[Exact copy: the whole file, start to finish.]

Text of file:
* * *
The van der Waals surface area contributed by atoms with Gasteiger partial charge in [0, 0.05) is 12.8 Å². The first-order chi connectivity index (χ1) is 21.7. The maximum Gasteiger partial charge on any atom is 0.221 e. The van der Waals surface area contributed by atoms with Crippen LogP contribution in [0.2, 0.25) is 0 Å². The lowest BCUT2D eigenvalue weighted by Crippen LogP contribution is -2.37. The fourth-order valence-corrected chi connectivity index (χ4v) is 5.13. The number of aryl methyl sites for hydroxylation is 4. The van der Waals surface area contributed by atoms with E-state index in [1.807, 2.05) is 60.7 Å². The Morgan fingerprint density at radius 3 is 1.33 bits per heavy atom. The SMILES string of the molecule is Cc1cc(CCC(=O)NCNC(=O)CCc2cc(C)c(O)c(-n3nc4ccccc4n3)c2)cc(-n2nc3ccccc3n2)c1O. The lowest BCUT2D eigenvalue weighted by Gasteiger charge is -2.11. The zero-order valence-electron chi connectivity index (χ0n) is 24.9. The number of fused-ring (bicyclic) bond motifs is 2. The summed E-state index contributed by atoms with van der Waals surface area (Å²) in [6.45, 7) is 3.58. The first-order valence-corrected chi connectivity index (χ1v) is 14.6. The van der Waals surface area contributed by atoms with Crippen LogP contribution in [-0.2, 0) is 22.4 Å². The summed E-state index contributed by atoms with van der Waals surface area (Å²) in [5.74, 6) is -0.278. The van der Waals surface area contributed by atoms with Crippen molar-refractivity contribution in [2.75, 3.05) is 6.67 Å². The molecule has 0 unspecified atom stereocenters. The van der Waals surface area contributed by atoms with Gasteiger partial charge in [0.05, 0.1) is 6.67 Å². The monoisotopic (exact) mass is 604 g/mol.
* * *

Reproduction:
The van der Waals surface area contributed by atoms with Gasteiger partial charge in [0, 0.05) is 12.8 Å². The first-order chi connectivity index (χ1) is 21.7. The maximum Gasteiger partial charge on any atom is 0.221 e. The van der Waals surface area contributed by atoms with Crippen LogP contribution in [0.2, 0.25) is 0 Å². The lowest BCUT2D eigenvalue weighted by Crippen LogP contribution is -2.37. The fourth-order valence-corrected chi connectivity index (χ4v) is 5.13. The number of aryl methyl sites for hydroxylation is 4. The van der Waals surface area contributed by atoms with E-state index in [1.807, 2.05) is 60.7 Å². The Morgan fingerprint density at radius 3 is 1.33 bits per heavy atom. The SMILES string of the molecule is Cc1cc(CCC(=O)NCNC(=O)CCc2cc(C)c(O)c(-n3nc4ccccc4n3)c2)cc(-n2nc3ccccc3n2)c1O. The lowest BCUT2D eigenvalue weighted by Gasteiger charge is -2.11. The zero-order valence-electron chi connectivity index (χ0n) is 24.9. The number of fused-ring (bicyclic) bond motifs is 2. The summed E-state index contributed by atoms with van der Waals surface area (Å²) in [6.45, 7) is 3.58. The first-order valence-corrected chi connectivity index (χ1v) is 14.6. The van der Waals surface area contributed by atoms with Crippen LogP contribution in [-0.2, 0) is 22.4 Å². The summed E-state index contributed by atoms with van der Waals surface area (Å²) in [5.74, 6) is -0.278. The van der Waals surface area contributed by atoms with Crippen molar-refractivity contribution in [2.75, 3.05) is 6.67 Å². The molecule has 0 unspecified atom stereocenters. The van der Waals surface area contributed by atoms with Gasteiger partial charge in [0.05, 0.1) is 6.67 Å². The monoisotopic (exact) mass is 604 g/mol.